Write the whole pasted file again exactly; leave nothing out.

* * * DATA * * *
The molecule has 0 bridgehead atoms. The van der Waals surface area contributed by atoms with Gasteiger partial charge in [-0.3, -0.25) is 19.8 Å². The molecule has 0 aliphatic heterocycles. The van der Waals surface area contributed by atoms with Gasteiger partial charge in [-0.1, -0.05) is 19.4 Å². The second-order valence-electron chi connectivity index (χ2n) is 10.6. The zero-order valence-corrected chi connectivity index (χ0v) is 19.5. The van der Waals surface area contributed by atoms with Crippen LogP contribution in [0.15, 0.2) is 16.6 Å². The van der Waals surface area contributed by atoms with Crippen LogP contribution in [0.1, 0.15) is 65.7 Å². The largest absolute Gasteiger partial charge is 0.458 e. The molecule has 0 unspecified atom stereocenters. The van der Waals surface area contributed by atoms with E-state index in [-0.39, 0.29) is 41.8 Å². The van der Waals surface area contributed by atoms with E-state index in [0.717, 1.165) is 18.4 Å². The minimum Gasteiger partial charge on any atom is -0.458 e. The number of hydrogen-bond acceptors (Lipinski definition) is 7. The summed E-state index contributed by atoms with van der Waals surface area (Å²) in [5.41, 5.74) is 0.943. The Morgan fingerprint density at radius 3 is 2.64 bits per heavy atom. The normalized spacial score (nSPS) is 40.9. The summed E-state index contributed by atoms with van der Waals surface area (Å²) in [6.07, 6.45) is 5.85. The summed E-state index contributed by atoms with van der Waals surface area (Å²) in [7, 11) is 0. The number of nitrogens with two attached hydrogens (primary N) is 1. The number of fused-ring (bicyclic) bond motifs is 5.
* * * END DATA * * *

The molecule has 0 bridgehead atoms. The van der Waals surface area contributed by atoms with Gasteiger partial charge in [-0.3, -0.25) is 19.8 Å². The molecule has 0 aliphatic heterocycles. The van der Waals surface area contributed by atoms with Gasteiger partial charge in [-0.1, -0.05) is 19.4 Å². The second-order valence-electron chi connectivity index (χ2n) is 10.6. The zero-order valence-corrected chi connectivity index (χ0v) is 19.5. The van der Waals surface area contributed by atoms with Crippen LogP contribution in [0.15, 0.2) is 16.6 Å². The van der Waals surface area contributed by atoms with Crippen LogP contribution in [0.1, 0.15) is 65.7 Å². The largest absolute Gasteiger partial charge is 0.458 e. The molecule has 0 unspecified atom stereocenters. The van der Waals surface area contributed by atoms with E-state index in [-0.39, 0.29) is 41.8 Å². The van der Waals surface area contributed by atoms with E-state index in [0.717, 1.165) is 18.4 Å². The minimum Gasteiger partial charge on any atom is -0.458 e. The number of hydrogen-bond acceptors (Lipinski definition) is 7. The summed E-state index contributed by atoms with van der Waals surface area (Å²) in [5.41, 5.74) is 0.943. The Morgan fingerprint density at radius 3 is 2.64 bits per heavy atom. The normalized spacial score (nSPS) is 40.9. The summed E-state index contributed by atoms with van der Waals surface area (Å²) in [6.07, 6.45) is 5.85. The summed E-state index contributed by atoms with van der Waals surface area (Å²) in [7, 11) is 0. The number of nitrogens with two attached hydrogens (primary N) is 1. The number of fused-ring (bicyclic) bond motifs is 5.